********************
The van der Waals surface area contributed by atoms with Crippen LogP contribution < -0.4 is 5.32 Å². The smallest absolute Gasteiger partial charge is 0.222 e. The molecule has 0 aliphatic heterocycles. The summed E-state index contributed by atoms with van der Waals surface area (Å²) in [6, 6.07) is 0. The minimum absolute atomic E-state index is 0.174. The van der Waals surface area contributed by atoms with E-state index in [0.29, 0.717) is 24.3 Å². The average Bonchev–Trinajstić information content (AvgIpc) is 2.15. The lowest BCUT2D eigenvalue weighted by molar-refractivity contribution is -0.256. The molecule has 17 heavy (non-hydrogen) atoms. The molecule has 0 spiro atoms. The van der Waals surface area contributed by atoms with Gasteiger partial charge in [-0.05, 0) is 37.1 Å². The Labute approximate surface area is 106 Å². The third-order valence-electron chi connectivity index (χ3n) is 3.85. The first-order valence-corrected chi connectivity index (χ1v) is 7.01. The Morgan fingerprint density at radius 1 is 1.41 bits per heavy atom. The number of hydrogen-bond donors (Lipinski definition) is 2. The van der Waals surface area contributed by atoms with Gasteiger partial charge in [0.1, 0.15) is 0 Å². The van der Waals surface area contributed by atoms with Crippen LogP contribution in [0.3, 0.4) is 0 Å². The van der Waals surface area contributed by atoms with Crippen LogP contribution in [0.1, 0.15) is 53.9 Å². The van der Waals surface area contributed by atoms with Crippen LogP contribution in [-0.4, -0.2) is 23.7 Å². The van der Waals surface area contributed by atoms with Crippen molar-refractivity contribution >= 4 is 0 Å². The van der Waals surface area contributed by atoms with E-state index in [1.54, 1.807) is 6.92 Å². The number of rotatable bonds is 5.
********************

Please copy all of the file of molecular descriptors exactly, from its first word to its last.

The van der Waals surface area contributed by atoms with Crippen LogP contribution < -0.4 is 5.32 Å². The smallest absolute Gasteiger partial charge is 0.222 e. The molecule has 0 aliphatic heterocycles. The summed E-state index contributed by atoms with van der Waals surface area (Å²) in [6, 6.07) is 0. The minimum absolute atomic E-state index is 0.174. The van der Waals surface area contributed by atoms with E-state index in [0.29, 0.717) is 24.3 Å². The average Bonchev–Trinajstić information content (AvgIpc) is 2.15. The lowest BCUT2D eigenvalue weighted by molar-refractivity contribution is -0.256. The molecule has 17 heavy (non-hydrogen) atoms. The molecule has 0 spiro atoms. The van der Waals surface area contributed by atoms with Gasteiger partial charge in [-0.05, 0) is 37.1 Å². The Labute approximate surface area is 106 Å². The third-order valence-electron chi connectivity index (χ3n) is 3.85. The first-order valence-corrected chi connectivity index (χ1v) is 7.01. The Morgan fingerprint density at radius 1 is 1.41 bits per heavy atom. The number of hydrogen-bond donors (Lipinski definition) is 2. The van der Waals surface area contributed by atoms with Gasteiger partial charge in [0.1, 0.15) is 0 Å². The van der Waals surface area contributed by atoms with Crippen LogP contribution in [0.3, 0.4) is 0 Å². The van der Waals surface area contributed by atoms with Crippen LogP contribution in [0.1, 0.15) is 53.9 Å². The van der Waals surface area contributed by atoms with Crippen LogP contribution in [-0.4, -0.2) is 23.7 Å². The van der Waals surface area contributed by atoms with Crippen molar-refractivity contribution >= 4 is 0 Å². The van der Waals surface area contributed by atoms with E-state index in [1.54, 1.807) is 6.92 Å². The number of rotatable bonds is 5.